Smog – Supper
Drag City, 2003
Acquired: Love Garden, New, 2005
I'm pretty sure I bought this one new. It seems like a record I would have bought after getting into Smog around freshman or sophomore year of college. I distinctly remember (with great fondness) the iTunes network at Hashinger Hall, linked together with a program called mytunes redux. It was wonderful. All the art kids, the drama geeks, the film nerds, and the music majors (who ironically had the most mainstream stuff) linked together and sharing music. It was a glorious time, and it did wonders for expanding my horizons. At the end of the year, my collection habits on mytunes and my recent foray into Bittorrenting earned me the award of “Best Itunes Library.” People would come up in the hall and thank me, much like I would thank people like Wake M. and Taylor F, or if I didn't I fondly remember their iTunes libraries being spectacular. ANYWAY, the point is almost everyone had Smog's Rain on Lens and that was the first I'd ever heard of him. This led to my finding the rest (or the best) of his discography on bittorrent or asking friends in the dorm (seriously, this dorm was the best place I have ever lived in my entire life). Someone down the hall let me rip their copy of Red Apple Falls, someone else leant me Dongs of Sevotion, and I'd got Knock Knock based on “Cold Blooded Old Times” being used in High Fidelity. Supper I got because I liked the title, and it quickly became a favorite. Opener “Feather by Feather” is an absolute knock-out, full of some of Bill Callahan's best lines. “When they make the movie of your life/ They're going to have to ask you to do your own stunts/ Because nobody nobody nobody could pull off the same shit as you/ And still come out alright.” Perfect. A mantra recited to myself in memory of ex-girlfriends. Honestly, the only miss on this record is the overlong “Truth Serum.” The rest of it is Callahan proving that he becomes a better songwriter with every record in addition to refining his sound. One of the most exciting aspects of going through Bill Callahan's discography is noticing the change. The working out of ideas, the discovery of a style all his own. A style to be ripped of for generations.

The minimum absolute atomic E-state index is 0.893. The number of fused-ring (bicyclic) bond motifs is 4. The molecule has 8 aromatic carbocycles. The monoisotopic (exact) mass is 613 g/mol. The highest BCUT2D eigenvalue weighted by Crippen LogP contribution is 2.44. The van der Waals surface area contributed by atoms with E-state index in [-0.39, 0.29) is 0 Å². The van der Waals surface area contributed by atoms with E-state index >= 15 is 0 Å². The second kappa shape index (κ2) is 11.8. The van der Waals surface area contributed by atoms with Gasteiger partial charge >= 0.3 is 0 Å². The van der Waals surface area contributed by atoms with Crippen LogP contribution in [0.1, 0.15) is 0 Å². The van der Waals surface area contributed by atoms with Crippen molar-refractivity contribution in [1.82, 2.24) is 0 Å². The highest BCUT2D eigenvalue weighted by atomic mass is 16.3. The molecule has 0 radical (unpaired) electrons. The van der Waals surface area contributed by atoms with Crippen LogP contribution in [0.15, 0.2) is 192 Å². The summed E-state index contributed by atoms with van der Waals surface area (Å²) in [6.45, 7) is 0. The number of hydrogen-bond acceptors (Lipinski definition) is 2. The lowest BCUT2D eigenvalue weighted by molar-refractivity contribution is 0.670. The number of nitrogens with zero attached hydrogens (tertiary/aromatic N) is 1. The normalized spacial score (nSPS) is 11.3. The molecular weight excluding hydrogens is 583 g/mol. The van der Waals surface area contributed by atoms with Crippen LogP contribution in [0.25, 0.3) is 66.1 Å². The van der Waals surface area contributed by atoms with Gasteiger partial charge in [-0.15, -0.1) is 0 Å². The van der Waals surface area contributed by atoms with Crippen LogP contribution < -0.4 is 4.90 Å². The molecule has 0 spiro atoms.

Again, from Emos: